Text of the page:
Training Video TECH TIP: Excel - Conditional Formatting

Color draws our eyes and attention to things: stop signs are red, construction workers wear yellow, and sticky notes are bright and colorful. You too can use color to draw attention to your data with Excel's conditional formatting feature. Conditional formatting uses rules to color code your data - updating the colors as your data changes.

Check out this quick video tip about conditional formatting in Microsoft Excel from the Affinity Insight training course Power Hour: Excel - Readily Readable Data.

 

2020.09 Excel - Conditional Formatting

 

 

To get started, select the cells that you want to be conditionally formatted. On the Home ribbon, in the Styles group, click on Conditional Formatting to see your options.

Amounts Greater Than or Less Than a Certain Amount

If you have a list of numbers (perhaps fair market values of assets in an estate or marital property in a divorce) and need to know if any of them are worth more than a certain amount, conditional formatting can do that.

Specific Values

If you want to draw attention to cells with a specific value (perhaps real property in an estate or cells containing "N/A"), conditional formatting can do that.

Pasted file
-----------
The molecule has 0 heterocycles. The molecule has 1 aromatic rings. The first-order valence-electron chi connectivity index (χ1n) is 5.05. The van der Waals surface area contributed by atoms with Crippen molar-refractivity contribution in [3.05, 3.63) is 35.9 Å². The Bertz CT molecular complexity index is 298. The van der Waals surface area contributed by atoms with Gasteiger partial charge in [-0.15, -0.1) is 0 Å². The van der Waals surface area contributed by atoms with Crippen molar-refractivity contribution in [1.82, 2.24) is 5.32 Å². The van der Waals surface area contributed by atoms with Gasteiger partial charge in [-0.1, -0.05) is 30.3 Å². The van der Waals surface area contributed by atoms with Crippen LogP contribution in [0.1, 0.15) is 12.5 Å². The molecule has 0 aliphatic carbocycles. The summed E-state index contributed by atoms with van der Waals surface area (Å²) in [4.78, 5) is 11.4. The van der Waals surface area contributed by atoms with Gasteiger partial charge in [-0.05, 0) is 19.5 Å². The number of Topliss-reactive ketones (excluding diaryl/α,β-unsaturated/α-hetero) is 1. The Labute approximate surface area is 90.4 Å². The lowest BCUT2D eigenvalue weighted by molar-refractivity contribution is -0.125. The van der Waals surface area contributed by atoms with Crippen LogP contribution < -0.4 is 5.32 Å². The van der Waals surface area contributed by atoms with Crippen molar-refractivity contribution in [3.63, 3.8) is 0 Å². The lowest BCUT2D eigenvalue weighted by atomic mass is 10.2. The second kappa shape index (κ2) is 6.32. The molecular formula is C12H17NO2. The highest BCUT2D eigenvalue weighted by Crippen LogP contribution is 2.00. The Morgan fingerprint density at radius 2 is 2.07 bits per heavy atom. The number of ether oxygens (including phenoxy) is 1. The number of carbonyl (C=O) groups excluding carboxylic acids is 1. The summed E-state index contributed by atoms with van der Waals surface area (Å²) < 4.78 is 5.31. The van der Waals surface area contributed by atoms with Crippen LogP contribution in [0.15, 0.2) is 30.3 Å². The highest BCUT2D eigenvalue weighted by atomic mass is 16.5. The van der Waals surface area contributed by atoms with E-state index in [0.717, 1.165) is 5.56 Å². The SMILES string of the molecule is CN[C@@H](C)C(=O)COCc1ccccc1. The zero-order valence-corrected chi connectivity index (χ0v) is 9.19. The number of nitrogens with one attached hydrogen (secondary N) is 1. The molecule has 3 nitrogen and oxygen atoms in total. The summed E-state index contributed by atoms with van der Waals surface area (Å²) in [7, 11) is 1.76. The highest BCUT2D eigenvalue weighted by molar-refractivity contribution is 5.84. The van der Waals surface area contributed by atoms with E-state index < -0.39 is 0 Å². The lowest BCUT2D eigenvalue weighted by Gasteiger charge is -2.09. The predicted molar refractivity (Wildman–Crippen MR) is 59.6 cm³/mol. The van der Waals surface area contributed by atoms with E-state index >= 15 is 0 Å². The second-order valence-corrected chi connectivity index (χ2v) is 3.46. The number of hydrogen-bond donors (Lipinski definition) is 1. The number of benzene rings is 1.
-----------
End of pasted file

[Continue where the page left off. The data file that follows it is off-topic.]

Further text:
Highest or Lowest Amounts

 If you have a list of numbers (perhaps a list of attorneys and their billable hours) and want to quickly see which ones are the largest or smallest, conditional formatting can do that. You can conditionally format a certain percentage or a certain number of cells that fall at the top or bottom of the range.

Color Scales

 You can use color scales to color code a series of numbers based on their values. When color coding using red, yellow, green, the largest number is green and the smallest number is red. The numbers in between are assigned a shade based on where they fall between the lowest and highest numbers.

Custom Rules

 You can even set up conditional formatting to work based on custom rules that you create.

Managing Rules

You can apply multiple rules to the same cells. The Rules Manager allows you control the order in which they apply.

 

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Danielle DavisRoe

Written by Danielle DavisRoe

Whether it’s teaching clients a new skill, writing a macro to automate a complicated task, fixing a document that doesn’t work properly or automating a complex set of documents, Danielle, who is part of our legal document automation team, is 100-percent focused on making the lives of her clients better. After working as an attorney in domestic relations for several years, Danielle found her way to Affinity and to this day she is always on the lookout for better ways to do things. She carries new strategies she finds with her as she works with the clients her team supports. Danielle has a Bachelor of Science in Business Administration from The Ohio State University Fisher College of Business and a Juris Doctorate from The Ohio State University Moritz College of Law.

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